As an important part of the musculoskeletal system, the spine has different mechanical functions and provides a broad field for research.
Below you will find some information about the anatomy and biomechanics of the spine as well as the recent publications of our department.
The spine is divided into 5 separate sections: the cervical spine, thoracic spine, lumbar spine, sacrum and the coccyx. Each section is made up of individual vertebrae, so that a person has
- 7 cervical vertebrae
- 12 thoracic vertebrae
- 5 lumbar vertebrae
- 5 sacral vertebrae
- 5 coccygeal vertebrae
the sacrum and coccyx vertebrae are usually fused together.
If you look at the spine from the side, you can see their so-called Double-S-curve, which consists of the cervical lordosis, thoracic kyphosis and lumbar lordosis.
Apart from the upper cervical spine (C0 - C2), the individual spinal segments diplay a similar structure
- vertebral arch
- vertebral joints
- intervertebral discs
The vertebrae form the front column along with the intervertebral discs. This takes the load of more than 80% of the body's weight during upright walking. The vertebral arches start from the vertebrae that form the bony protection of the spinal cord. Adjacent vertebrae are interconnected via vertebral joints and ligamentous structures. These spinal joints and ligaments at the back carry the remaining 20% of the body's weight.
The spine is the central load carrier in our bodies. It recieves pressure and shock loads, dampens them and and then sends them onwards. In addition, the spine is involved in the overall mobility of the head and torso.
The smallest functional unit of the spinal column is a motion segment, which consists of two adjacent vertebrae, the intervertebral disc between them, the vertebral joints and the ligaments.
In a motion segment, the essential bending (flexion) and extension, rotation and lateral movements to the right and left are possible, and individual sections of the spine are able to move in different ways.
The most mobile section is the cervical spine, followed by the lumbar spine. The thoracic spine between them however, is so closely joined to the ribs and the sternum (and thus the bony thorax) that only very limited movement is possible.
Spinal injuries often occur through acceleration or abrupt deceleration of the body and therefore can be found mostly at the transition zones of very mobile to rather immobile sections. So the most common injuries are in the transitional area of the thoracic spine to the lumbar spine.
Surgical procedures applied in spinal surgery:
Dorsal procedures are indicated for unstable fractures of the spinal column. With the classic operation, straightening and stabilizing of the affected portion of the spine is achieved with an internal fixator. The patient is operated in a prone position.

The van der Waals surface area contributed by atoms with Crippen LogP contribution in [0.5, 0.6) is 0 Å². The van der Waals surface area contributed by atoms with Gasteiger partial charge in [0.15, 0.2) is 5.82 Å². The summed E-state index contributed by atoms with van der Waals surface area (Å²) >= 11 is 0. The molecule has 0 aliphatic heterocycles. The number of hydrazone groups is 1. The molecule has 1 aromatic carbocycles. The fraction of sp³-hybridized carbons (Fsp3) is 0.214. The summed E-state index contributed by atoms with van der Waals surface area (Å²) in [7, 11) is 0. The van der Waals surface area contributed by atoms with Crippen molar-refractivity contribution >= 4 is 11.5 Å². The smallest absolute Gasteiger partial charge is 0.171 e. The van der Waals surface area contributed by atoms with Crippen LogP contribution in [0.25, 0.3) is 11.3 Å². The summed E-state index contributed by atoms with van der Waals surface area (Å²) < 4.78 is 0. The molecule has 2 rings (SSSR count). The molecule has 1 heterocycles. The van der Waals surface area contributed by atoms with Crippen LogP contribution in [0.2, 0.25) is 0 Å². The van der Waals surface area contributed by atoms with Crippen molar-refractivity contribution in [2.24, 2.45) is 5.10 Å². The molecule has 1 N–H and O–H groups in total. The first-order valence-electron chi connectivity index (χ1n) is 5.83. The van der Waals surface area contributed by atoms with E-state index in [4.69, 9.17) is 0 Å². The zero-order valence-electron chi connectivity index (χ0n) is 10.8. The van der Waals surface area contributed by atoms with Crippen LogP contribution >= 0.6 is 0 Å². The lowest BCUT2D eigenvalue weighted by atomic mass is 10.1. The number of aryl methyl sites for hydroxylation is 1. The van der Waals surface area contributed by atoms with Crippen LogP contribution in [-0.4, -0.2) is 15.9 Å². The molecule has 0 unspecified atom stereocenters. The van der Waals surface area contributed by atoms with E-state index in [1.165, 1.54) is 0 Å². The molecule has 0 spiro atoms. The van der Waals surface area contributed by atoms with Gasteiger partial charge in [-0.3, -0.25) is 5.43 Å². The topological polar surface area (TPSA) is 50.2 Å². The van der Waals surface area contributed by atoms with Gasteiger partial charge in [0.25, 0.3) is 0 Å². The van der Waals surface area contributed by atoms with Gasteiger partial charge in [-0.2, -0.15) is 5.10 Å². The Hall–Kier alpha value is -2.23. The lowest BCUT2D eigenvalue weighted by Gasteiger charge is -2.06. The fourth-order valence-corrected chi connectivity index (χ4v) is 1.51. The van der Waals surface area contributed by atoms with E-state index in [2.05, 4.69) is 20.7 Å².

Transpedicular screws are introduced in the vertebrae above and below the injured vertebrae, afterwards the longitudinal member of the fixators are placed and the spine is re-established anatomically.
By restoring the physiological shape of the spine, existing narrowing of the spinal canal can be eliminated or decisively improved.
If a (partial) exposure of the spinal canal is necessary, eg. because bone fragments are pressing on the spinal cord, it is necessary to proceed openly. If this is not the case, a minimally invasive operation such as the so-called percutaneous procedure may be performed. In this case only very small incisions are required through which the screws and the longitudinal carriers are introduced.
There is also the possibility of a cement augmentation, ie. bone cement is applied to the vertebra through the pedicel screws, resulting in improved anchoring especially in osteoporotic bone and reduces the risk of loosening of the screws.
If the anterior column of the spine is destroyed, ventral stabilization is indicated, either as the sole method or following on from dorsal care.
Through this operation, which in most cases can be performed endoscopically (thoracoscopic or mini-lumbotomy, depending on the height of the injured vertebral body) and thus can be performed in a minimally invasive way, the injured vertebra is reconstructed, and the load capacity of the spine is restored.
For these minimally invasive procedures special instruments and implants have been developed in our clinic. In the surgery the patient lies on his side. The camera and then instruments required for the operation are initially introduced via 4 small incisions in the intercostal spaces.
During the procedure it is frequently necessary to remove the broken portions of the vertebra and the intervertebral disks and to replace them with a bone block or a metal basket made of titanium in order to produce the immediate load capacity of the spine again. A metal plate made of titanium, which is anchored with screws to the adjacent vertebrae, provides additional security for the reconstruction.
Kyphoplasty (Greek: "form new vertebrae"), which has been carried out in our clinic since 2000, is a minimally invasive procedure, which is applied to (osteoporotic) vertebral fractures.
This operation has its main indication for severe pain that does not respond to conservative treatment.
As a result of Kyphoplasty the deformed vertebra is again straightened so that the back pain is improved significantly immediately following surgery.
During the procedure, a balloons are introduced via 2 cannulas into the fractured vertebra. Then the balloons are first filled with contrast medium, whereby the collapsed vertebra is partially straightened. Finally, bone cement is injected into the resulting (balloon) cavity and stabilization of the fractured bone is ensured.